Tips for Creating Ethograms

When you are deciding upon the list of behaviors to record, or ethogram, there are some general principles you should follow.  These primarily apply to recording behaviors using interval and continuous methods but are helpful to consider for any sampling approach.

  1. Behaviors should be mutually exclusive.  When scoring behavior, you should only be recording one behavior at a time.  If an animal is performing several behaviors, for instance walking and eating, you’ll need to define which behavior is the more important to record and stay consistent with that priority.
  2. Behavior list should be exhaustive.  You should always be able to score something and should never intentionally leave missing values when recording behavior.  This can frequently happen when animals go out of sight or perform a behavior you haven’t defined.  To address this, you should include Other and Not Visible choices in your ethogram.
  3. Behavior definitions should be objective.  How you define the behavior should be primarily based on the physical description of behavior and not on the perceived (and potentially subjective) context. Even play behaviors, which often appear similar to hunting or social behaviors, typically have subtle physical differences to distinguish these contexts.  See Standardizing Your Ethogram for some ethogram examples you can use as a guide when creating your ethogram.


Defining Behavior Categories

We’ve found it helpful to define broad behavior categories to conceptually group an ethogram.  Some examples of categories you’ll see in our Lincoln Park Zoo Master Ethogram include Inactive, Feeding/ Foraging/ Drinking, Locomotion, Undesirable, Other Solitary, Social, and Not Visible.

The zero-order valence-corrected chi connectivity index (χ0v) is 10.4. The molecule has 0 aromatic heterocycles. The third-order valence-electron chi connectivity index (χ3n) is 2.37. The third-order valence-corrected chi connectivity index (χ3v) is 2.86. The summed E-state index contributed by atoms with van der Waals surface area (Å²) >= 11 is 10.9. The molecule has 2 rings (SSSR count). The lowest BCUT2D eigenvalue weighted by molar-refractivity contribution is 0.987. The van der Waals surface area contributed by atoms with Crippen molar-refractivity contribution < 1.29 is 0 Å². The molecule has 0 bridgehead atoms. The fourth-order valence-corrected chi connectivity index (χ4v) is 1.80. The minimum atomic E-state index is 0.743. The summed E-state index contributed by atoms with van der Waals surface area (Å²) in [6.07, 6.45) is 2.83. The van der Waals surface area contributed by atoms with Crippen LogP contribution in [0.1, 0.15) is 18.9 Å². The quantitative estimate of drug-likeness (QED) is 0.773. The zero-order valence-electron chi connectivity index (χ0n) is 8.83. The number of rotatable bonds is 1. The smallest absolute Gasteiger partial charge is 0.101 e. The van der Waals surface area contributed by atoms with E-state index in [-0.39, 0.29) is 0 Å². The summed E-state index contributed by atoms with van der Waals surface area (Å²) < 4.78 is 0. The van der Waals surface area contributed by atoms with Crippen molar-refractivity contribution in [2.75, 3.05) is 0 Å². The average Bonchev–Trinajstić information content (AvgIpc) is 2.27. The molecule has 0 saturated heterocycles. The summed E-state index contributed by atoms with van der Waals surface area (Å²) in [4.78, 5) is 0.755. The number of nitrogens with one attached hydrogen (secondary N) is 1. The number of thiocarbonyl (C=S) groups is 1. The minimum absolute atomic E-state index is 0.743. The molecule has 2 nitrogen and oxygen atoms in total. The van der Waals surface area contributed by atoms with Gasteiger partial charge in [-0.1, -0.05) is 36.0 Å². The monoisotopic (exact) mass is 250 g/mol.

Behavior categories can be helpful for training new observers on the ethogram by highlighting relationships between different types of behaviors and making an ethogram with many behaviors feel more manageable. 

In addition, you might need to add or remove behaviors during your study.  Although this can make comparing individual behaviors before and after this change challenging, you may still be able to compare broader behavior categories.  For instance, you may have started with one behavior called Feeding but later want to specify different foraging types like Browsing and Grazing.  As all behaviors would be grouped in the same category, you can compare more broadly the time spent Feeding/Foraging. 

Currently you cannot input these categories into ZooMonitor and need to maintain this list separately.


Standardizing Your Ethogram

Although you can create a custom ethogram for each species, it may be helpful to create a standardized master ethogram for your organization.  This master ethogram will allow you to quickly create new projects from this standardized list and help observers by ensuring similar behaviors have consistent terms across projects.  However, using a multi-taxa standardized ethogram does have tradeoffs though, as this ethogram will typically be less complex than an ethogram specific for a single taxa or species. 

You can define a master ethogram for your account using the Ethogram section of ZooMonitor (see Setting Up Your Account).  

For some detailed examples of standardized ethograms for single taxa or species, check out these resources:

A standardized ethogram for the Felidae: A tool for behavioral researchers  by Stanton et al.  – a detailed website describing behaviors of common marmosets.  – a detailed website describing behaviors of laboratory mice.